Top 5 Drought Era Blackhawks

It is no secret that the Chicago Blackhawks are one of the most successful teams in the NHL right now. With their recent success, it can be hard to believe that it wasn’t always this way. Prior to their 2010 Stanley Cup win, the Hawks experienced a 49-year championship drought. The years between championships were filled with ups and downs for the Hawks and some of the most iconic players in the history of the organization. Here are five of the best Blackhawks from the 49-year drought period.

5. Eddie Olczyk

Prior to his career as a commentator for the Hawks, Eddie Olczyk played in the NHL for 16 seasons. Despite playing on multiple teams throughout his career and winning the Stanley Cup with the New York Rangers in 1994, Olczyk is best known as a Blackhawk. Born in Chicago, the Hawks drafted him as their third overall pick in the 1984 draft. He played three seasons with the Hawks before they traded him to the Toronto Maple Leafs. He is also well known for his 18 game point streak in the 1989-90 season which Phil Kessel tied in the 2008-09 season. It was the longest point streak for an American-born player before Patrick Kane broke the record in the 2015-16 season.

4. Ed Belfour

Ed Belfour.

Although he won the Stanley Cup with the Dallas Stars in 1999, Eddie “The Eagle” Belfour is a Hawks legend. Belfour’s 201 wins are ranked fourth among Hawks goalies after Corey Crawford surpassed him in February. Belfour recently returned to Chicago for a final skate as a part of the Hawks’ “One More Shift” initiative to honor retired players. He caught up with reporters discussed some of his memories as a Blackhawk, including the 1992 Stanley Cup Final. Belfour told Chris Hine of the Chicago Tribune:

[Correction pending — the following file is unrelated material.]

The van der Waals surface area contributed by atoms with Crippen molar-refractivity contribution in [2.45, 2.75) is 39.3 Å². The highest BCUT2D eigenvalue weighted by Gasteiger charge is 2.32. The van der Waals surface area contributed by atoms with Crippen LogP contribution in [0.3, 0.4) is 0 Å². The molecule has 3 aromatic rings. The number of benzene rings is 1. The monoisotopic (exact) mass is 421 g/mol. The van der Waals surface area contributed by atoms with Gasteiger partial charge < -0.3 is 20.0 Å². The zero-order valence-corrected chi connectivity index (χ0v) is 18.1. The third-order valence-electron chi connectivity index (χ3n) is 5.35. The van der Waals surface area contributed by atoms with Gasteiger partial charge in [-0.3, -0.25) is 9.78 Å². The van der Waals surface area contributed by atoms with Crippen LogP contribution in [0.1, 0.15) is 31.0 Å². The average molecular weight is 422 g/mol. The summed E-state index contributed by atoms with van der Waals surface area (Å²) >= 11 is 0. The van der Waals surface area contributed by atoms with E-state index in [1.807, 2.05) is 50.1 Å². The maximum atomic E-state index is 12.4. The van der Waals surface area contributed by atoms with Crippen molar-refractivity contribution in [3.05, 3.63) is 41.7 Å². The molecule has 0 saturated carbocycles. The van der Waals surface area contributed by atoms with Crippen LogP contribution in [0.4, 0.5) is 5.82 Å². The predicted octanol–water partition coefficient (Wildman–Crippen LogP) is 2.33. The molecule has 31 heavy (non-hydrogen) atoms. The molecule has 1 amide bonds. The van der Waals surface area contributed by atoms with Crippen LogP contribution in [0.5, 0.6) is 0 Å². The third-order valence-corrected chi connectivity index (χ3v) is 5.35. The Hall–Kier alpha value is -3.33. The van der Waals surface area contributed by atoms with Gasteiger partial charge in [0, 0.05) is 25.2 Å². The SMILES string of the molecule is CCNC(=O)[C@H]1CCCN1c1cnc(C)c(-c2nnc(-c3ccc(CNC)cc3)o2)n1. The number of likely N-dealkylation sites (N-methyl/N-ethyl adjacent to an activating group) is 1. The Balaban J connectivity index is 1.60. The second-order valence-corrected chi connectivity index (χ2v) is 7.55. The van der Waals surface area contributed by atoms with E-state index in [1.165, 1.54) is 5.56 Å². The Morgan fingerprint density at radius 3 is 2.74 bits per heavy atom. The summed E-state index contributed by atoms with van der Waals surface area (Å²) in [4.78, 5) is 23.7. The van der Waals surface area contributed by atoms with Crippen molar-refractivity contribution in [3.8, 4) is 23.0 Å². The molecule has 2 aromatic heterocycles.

“Unfortunately we didn’t win,” Belfour said. “That was probably my biggest regret was we didn’t play that well in the finals, and it still haunts me some days, but that kind of stuff happens when you’re a younger player and you learn from it and get better. That’s what I tried to do.”

3. Chris Chelios

Although the highlights of his historic 26-season career were with the Detroit Red Wings and Montreal Canadiens, the Hawks always had a place in the heart of Chris Chelios. The Chicago native spent nine seasons with Hawks, where he won the Norris Trophy twice. The Hawks traded him to the Wings in 1999, where he added two more Stanley Cups to his resume. Despite never winning a Stanley Cup for his hometown team, Chelios is still a favorite among Hawks fans.

2. Jeremy Roenick

Despite being the only player on this list without a Stanley Cup, Roenick is also the only player to reach the 500-goal milestone. He spent eight years of his lengthy NHL career as a Blackhawk, and that is where his legacy remains. Drafted eighth overall in 1988, Roenick quickly became a fan favorite due to his skill, likability, and physical style of play.

Roenick’s departure from the Hawks in 1996 was a surprise to everyone. He recently discussed it in an “Off Script” interview with Kathryn Tappen of NBCSN:

“I’d grown up as the best player on all my teams. Never had a losing season in my life on any sports team, so I never had the sense of “we don’t want you,” of getting cast out. When I got traded from Chicago was the first time I was expendable, and that’s a terrible feeling.”

1. Denis Savard

Despite winning his only career Stanley Cup with Montreal Canadiens, Savard is a Blackhawks legend. Drafted third overall in 1980, Savard was the star of the Hawks in the 1980’s after the departure of Stan Mikita and Bobby Hull. He was traded to the Montreal Canadiens for Chris Chelios in 1990 but returned to the Hawks in 1995 to finish his NHL career. Shortly after his retirement, the Hawks retired his number. His jersey hangs alongside legends such as Stan Mikita, Bobby Hull, and Glenn Hall. He still resides in Chicago and serves as a Blackhawks ambassador.

The Hawks have always valued the history of their organization as well as their players. These players all have their own unique legacy with the organization. It goes to show that you don’t need a Stanley Cup to leave a long-lasting impact on a team.